In the first quarter we experienced continued improvements and compression services revenues and margins and are finalizing in agreement with major operator for CS Neptune project in the Gulf of Mexico. We experienced lower margins in Water and Flowback Services in a transition quarter driven mostly by significant shift in our customer concentration and profile. Comparing to the fourth quarter of last year in the Water and Flowback Services segment we've seen a major shift of revenue this quarter from smaller North America independent operators to large major operators.

We believe this shift happened because the smaller independent operators were more negatively impacted by the drop in crude prices at the end of 2018. While we believe this transition is good for TETRA in the long run and will help us showcase our technology differentiation in integrated offerings through the operators with strong balance sheets. This transition came with additional job demobilization and mobilization cost within the quarter and had a meaningful impact on our margins.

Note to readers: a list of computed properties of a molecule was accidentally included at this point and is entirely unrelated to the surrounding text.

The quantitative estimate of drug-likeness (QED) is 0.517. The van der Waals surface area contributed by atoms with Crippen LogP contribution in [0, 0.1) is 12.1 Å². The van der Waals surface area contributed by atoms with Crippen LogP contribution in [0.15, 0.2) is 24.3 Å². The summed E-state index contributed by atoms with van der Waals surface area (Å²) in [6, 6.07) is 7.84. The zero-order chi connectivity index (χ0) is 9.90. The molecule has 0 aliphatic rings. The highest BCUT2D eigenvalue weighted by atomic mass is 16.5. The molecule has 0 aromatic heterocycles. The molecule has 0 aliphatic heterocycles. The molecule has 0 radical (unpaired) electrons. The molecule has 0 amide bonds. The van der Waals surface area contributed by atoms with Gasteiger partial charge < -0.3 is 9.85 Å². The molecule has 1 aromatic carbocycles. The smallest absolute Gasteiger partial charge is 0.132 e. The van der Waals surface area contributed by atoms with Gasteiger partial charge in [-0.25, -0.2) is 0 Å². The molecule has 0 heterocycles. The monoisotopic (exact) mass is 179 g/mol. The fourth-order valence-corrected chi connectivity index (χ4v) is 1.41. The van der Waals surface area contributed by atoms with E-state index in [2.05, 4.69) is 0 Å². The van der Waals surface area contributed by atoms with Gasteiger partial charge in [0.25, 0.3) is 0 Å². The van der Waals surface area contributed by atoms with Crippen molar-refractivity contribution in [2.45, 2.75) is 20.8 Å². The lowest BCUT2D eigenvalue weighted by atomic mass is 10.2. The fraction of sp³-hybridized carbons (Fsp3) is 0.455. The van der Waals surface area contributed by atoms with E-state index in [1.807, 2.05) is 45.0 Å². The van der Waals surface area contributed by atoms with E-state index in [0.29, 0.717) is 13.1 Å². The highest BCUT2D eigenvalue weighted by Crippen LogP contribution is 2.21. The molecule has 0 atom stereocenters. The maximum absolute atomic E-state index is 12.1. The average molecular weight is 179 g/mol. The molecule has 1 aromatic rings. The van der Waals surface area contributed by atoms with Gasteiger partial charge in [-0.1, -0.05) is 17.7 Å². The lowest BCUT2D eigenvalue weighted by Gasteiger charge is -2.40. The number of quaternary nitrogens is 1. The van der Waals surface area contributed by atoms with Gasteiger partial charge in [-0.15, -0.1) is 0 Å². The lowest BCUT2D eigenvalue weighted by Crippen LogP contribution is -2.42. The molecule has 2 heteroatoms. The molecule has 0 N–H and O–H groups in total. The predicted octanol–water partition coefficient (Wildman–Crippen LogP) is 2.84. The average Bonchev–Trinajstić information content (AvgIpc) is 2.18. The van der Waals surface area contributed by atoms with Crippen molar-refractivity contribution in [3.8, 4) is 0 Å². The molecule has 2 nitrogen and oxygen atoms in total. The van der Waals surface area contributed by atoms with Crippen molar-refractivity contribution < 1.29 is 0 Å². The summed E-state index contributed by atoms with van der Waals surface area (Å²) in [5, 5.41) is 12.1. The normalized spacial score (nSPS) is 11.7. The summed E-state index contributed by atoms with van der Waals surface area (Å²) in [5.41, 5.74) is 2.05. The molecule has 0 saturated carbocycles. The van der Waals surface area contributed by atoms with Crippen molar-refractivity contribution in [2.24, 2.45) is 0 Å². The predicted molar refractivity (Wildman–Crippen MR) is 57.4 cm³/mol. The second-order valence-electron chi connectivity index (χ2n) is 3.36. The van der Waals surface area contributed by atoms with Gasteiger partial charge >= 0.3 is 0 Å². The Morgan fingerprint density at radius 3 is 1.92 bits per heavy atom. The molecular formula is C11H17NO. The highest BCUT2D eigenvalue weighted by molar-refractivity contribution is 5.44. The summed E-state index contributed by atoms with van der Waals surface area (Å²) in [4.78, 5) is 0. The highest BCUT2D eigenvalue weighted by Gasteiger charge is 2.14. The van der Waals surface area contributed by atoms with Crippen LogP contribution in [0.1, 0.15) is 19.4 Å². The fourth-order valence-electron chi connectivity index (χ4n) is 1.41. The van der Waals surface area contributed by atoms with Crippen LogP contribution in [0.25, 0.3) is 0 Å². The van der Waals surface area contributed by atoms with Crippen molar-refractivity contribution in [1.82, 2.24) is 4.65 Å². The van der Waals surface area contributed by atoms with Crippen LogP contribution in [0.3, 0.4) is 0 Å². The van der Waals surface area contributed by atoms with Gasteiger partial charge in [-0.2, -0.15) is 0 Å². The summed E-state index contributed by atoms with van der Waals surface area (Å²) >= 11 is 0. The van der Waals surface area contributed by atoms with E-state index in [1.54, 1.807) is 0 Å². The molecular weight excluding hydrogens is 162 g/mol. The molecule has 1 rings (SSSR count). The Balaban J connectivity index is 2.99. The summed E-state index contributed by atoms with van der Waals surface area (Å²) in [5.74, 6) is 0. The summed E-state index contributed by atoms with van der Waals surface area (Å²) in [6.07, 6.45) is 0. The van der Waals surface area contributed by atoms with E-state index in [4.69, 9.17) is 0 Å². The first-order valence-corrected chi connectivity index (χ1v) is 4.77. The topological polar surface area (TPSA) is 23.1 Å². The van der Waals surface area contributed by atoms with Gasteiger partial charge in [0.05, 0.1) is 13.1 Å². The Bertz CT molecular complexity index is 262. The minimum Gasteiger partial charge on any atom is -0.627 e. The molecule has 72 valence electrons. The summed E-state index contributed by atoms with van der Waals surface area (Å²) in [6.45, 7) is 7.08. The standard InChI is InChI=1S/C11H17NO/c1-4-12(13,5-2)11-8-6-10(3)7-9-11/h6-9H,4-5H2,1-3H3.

The Completion Fluids and Products segment saw some sequential decrease in revenue and margins partially from seasonally weaker Gulf of Mexico demand which was largely offset by strong international sales, which we believe is part of improved international market outlook for 2019. The compression segment continues to perform well and demand for services is outpacing supply and although we experienced a slowdown in the equipment sales and aftermarket business due to timing of shipments and overhauls, this was expected as we mentioned on our last call.